With 2018 fast-approaching, many investors are evaluating their investment portfolios for the new year. They are also assessing which asset classes will perform best. The stock market is reaching all-time highs and there is red-hot hype around emerging asset classes, such as Bitcoin, raging on. There may be many investors overlooking conservative assets such real estate. Perhaps we can’t blame them after the volatility and downright bear markets we saw in U.S. real estate in the early 2000s and the negative outlook from analysts that ensued.
However, to neglect the asset class as a potential high-performer in U.S. real estate may be a mistake. In fact, the S&P/Case-Shiller U.S. National Home Price Index recently reached a new five-year high which has returned the index back to the levels previously seen before the recession of 2008. Large residential real estate investors, such as Cody Sperber of Clever Investor, which has acquired over $100M in residential real estate, suspects that many small investors have avoided the housing market of late. This is because of misconceptions about the market’s recovery and the different types of exposure to real estate you can add to a portfolio.
However, opportunities exist in U.S. real estate markets. There are leading indicators pointing to a strong 2018 for the sector. If you are considering adding this asset class to your allocation or increasing your current allocation, here are some of the most important considerations.
REITs May Struggle
There is one area of real estate that has consistently not been strong and it not expected to improve much in 2018: retail. As scores of shoppers continue to rely ever increasingly on online shopping for almost all of their needs, retail sales in brick and mortar stores continue to fall. The impact this has had on retail U.S. real estate, such as storefronts, has been referred to by some as a “retail apocalypse”. This has been a major source of pain for many REITs. This is because they hold retail real estate in their portfolios.
Residential is Often More Accessible for Small Investors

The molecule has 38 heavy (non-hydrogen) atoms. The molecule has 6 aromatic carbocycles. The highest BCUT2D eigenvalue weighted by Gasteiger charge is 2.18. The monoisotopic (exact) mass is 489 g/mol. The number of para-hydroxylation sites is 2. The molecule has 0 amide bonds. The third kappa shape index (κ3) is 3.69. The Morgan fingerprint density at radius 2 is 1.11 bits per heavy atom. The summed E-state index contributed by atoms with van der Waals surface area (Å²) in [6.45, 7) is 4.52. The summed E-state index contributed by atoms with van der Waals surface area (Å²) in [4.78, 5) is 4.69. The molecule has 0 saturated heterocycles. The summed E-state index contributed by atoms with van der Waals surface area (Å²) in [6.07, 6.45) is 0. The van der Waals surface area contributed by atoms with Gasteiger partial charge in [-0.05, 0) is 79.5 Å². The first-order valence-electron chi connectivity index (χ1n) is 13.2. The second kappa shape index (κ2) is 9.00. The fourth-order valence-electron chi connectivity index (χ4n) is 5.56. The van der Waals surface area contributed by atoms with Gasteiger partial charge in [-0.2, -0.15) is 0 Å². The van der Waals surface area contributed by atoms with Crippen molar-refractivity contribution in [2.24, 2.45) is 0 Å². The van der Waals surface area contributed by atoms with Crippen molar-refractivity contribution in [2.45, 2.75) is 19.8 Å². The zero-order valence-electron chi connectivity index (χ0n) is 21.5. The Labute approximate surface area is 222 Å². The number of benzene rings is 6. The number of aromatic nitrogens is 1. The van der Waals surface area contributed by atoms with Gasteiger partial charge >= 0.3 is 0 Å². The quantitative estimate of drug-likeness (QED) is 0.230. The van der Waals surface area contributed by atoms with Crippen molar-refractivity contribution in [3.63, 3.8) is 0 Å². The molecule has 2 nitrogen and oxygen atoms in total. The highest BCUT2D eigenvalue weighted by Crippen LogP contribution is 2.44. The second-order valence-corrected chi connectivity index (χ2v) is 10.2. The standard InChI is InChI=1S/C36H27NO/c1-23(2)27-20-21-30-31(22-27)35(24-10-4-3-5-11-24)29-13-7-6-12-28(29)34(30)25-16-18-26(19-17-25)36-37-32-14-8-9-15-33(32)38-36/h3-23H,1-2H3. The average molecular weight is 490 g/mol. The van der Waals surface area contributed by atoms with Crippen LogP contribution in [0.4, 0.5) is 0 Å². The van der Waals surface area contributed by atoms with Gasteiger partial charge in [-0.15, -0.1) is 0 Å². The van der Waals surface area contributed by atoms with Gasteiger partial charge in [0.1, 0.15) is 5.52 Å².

There are experts who think both residential and commercial markets in U.S. real estate are poised for strength in 2018. However, a key advantage in residential real estate for smaller investors is that it is more accessible to buy. Residential investment opportunities exist in a much more diverse range of investment levels than larger commercial properties.
Sperber advises his clients that single family residential properties are worth considering for their simplicity when one is a new investor. However, multi-family properties is ultimately where he recommends building long-term wealth. This is because it allows investors to spread their vacancy risk across multiple units.
Federal Reserve May Raise Interest Rates in 2018
The Federal Reserve has given some clear signals that they intend to raise interest rates in 2018. A rise in interest rates generally make borrowing more expensive. This could lead to less demand to buy homes. And, this could actually present an opportunity to residential investors. Less demand to buy homes often results in greater demand to rent.
This represents a boon for investors who rent out their U. S. real estate, whether it’s single family or multifamily. There have actually been a multitude of factors that have led to a greater consumer demand to rent instead of own.
As demand for rental properties increases, so will returns. It’s especially important to pay attention to the trend in increased rental demand from millennials who clearly prefer to rent over own.
Take Advantage of Winter Season to Buy
It’s typical in any market cycle for demand for real estate to fall during the winter season. This often leads to opportunities to acquire properties at discounted prices. Many experts recommend the winter season as one of the best buyer’s markets.
Sperber noted that he acquires many of his best deals during the winter months. “The fourth quarter is my favorite time to purchase real estate because of the motivation in the marketplace. The Winter season slows retail house sales, widening the opportunity for investors to pick up properties at a discount.” When you’re buying bank-owned or foreclosed homes at sharp discounts, banks are often more motivated to get assets off their balance sheets before the end of the year. This prompts them to mark down their prices.
Even in bull markets, prudence matters above all else. Unlike stocks, bonds, and other assets, real estate is significantly less liquid. This poses a unique set of risks. These are associated with not being able to exit an investment as quickly as you’d like.
Therefore, educating before buying is critical. Take the time to study a market and run your due diligence. Also, make a calculated decision for both acquisition and exit strategy prior to pulling the trigger on a deal. This is more important than potentially missing out on an opportunity before you are ready. Sperber acquired his first property in his early 20s through self-education.
New investors should spend a significant amount of time educating themselves first. Then, they can start investing a single dollar into a property within U.S. real estate. “Learn the language of real estate. Learn the different investing strategies, learn how to analyze a deal from a dud, and it’s very important to know how to properly put together the paperwork so you don’t get into legal trouble.”